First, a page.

Event planners all over the world could do with a bit more of two things: time and money, and while we’ve tried to help with the latter here we’ll be talking a little bit about the former. As great as having an abundance of time to plan an event would be, in most cases we find that ample lead time and manageable timelines are more best-case scenarios than actual realities.
The world is getting faster – and with it the eventing industry! Meeting deadlines is obviously extremely important – but it isn’t always easy to do. That’s why we’ve created a master list of a few tried and tested tips from our team that will change your approach to Eventing and hopefully leave you with enough of this precious commodity to stop and take in the moment when all your hard work finally comes together.
How to save time when planning an event
Use The Good Old To-do List
To-do lists can go a long way to ensure you don’t forget all the tasks you need to get done, and they’re also a great way to track how far you’ve come and how far you still need to go. Start off by getting a notebook that you won’t get tired of looking at … you’ll be taking this with you everywhere! It may seem old school but take a minimum of 30 minutes in your day to plan out what is needed for the project at hand. List the tasks you need to do and a short description of how you plan to carry them out, which will save you plenty of time when you revisit the to-do list for execution purposes. More of a digital worker? No problem! Keeping your to-do list on a cloud means you will never lose it and you can access it on any device, provided you have access to the internet.
Once you’ve created a to-do list with all your tasks, be sure to prioritise them. Depending on how you work, this could be according to size or urgency, and then set a reasonable deadline for each task and add it to your Google calendar or work calendar. Revisit your to-do list to make sure you don’t miss any deadlines, and be sure to include tasks for before, during, and after the event.
Delegate The Work
The beauty of being part of a team is that you don’t have to do everything on your own and that you’re surrounded by people with different skillsets to your own. Identify individuals that could make up your team and delegate roles. This could be selecting your top project coordinator, assistant, production, comms person, and using your discretion and budget to make those selections. Trust your team to play their roles but make yourself available for questions they might have. Remember, you can delegate the work to suppliers and partners – it doesn’t just have to be internal staff. This won’t just take the weight off your shoulders, it’ll also give your team the platform to prove themselves while giving you a chance to focus on what you’re really good at.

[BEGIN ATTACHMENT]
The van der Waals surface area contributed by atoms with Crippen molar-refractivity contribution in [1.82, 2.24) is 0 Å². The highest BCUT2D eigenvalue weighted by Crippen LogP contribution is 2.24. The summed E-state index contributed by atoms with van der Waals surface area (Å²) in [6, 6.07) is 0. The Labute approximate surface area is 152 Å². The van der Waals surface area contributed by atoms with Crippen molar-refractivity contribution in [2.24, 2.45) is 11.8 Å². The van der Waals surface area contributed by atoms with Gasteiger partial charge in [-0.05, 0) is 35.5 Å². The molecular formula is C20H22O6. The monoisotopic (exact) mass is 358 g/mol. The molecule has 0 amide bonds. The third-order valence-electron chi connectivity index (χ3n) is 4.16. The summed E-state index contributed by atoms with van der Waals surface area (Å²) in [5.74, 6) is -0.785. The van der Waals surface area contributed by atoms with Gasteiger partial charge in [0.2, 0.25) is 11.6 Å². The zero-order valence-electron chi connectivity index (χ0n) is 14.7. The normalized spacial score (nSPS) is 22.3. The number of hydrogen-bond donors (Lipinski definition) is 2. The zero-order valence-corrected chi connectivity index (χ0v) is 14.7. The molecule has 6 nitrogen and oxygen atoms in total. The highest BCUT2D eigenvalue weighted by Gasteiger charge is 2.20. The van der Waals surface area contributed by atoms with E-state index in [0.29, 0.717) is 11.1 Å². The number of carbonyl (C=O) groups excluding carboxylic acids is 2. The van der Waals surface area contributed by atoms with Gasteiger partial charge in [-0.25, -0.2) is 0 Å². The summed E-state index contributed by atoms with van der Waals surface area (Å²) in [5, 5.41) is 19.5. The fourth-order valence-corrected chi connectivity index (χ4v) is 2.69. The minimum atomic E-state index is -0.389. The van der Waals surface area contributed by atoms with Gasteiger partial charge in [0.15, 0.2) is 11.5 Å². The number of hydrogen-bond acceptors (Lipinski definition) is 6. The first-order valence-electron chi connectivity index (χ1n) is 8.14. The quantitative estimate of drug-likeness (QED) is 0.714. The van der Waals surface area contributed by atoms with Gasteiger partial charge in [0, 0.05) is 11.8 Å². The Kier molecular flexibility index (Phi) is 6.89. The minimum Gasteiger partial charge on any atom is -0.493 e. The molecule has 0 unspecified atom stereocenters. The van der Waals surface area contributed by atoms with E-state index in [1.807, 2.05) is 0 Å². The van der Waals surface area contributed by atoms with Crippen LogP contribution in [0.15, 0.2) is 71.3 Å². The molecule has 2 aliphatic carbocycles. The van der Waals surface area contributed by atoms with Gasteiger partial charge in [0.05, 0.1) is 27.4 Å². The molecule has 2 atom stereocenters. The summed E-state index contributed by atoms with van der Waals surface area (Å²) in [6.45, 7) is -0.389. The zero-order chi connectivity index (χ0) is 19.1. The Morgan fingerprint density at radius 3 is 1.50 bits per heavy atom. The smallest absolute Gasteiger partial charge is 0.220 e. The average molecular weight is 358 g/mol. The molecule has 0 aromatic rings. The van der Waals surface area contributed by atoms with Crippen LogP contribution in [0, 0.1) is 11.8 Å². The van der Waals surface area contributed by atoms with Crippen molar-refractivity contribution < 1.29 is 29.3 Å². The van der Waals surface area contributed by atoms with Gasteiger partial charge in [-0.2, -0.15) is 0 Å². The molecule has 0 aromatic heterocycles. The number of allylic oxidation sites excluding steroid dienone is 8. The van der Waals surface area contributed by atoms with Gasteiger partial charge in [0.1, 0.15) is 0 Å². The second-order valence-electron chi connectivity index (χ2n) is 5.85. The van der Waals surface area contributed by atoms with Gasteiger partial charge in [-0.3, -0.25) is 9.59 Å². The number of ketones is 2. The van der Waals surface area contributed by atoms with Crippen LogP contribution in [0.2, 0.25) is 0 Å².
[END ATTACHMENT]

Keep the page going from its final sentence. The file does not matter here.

How does working in a “deadline-induced-panicked-state-of-mind” sound? Not fun, right? Well, that’s what procrastination is. A key way to avoid procrastination is to create a system of accountability. Make sure you keep to the deadlines you set, make sure your team holds one another accountable, and check in with each other regularly to ensure that everyone is on track with their tasks. You can either have brief meetings to touch base or send short reports on the tasks leading up to the event. If you need further encouragement, we’ll leave you to mull over this old school saying: “Be like Nike. Just do it”.
Technology exists to make our lives easier … So use it! There are several apps available that can make the planning process more organised and efficient. Apps have been designed to meet each of your different eventing needs, including everything from budget creation to sharing documents with internal and external teams (clients, suppliers etc), managing your calendar, sending out communication to various stakeholders, and so much more! You can try apps such as:
We know this blog is about saving time – and advising you to take some time off may sound a little counter-productive but hear us out. It’s important to take breaks to maintain a high level of productivity. Consider breaking between three or four tasks on your to-do list – depending on how long your list is. For example, 45-minute work intervals with 15-minute breaks in between. A more mindful approach to managing your productivity will keep you from burning out and needing to take recovery days, which could set you back.
Selective Meeting Requests
If your concern is that you’re always in meetings – which can be extremely time consuming – then maybe it’s time to reject those meeting requests. It sounds harsh, but it has to be done. Use your discretion to decide whether certain conversations are worth calling a meeting for. Sending an email or drafting a WhatsApp message might be a great alternative.
We hope these hacks help you to squeeze in a few minutes or even hours in your day. Happy Eventing!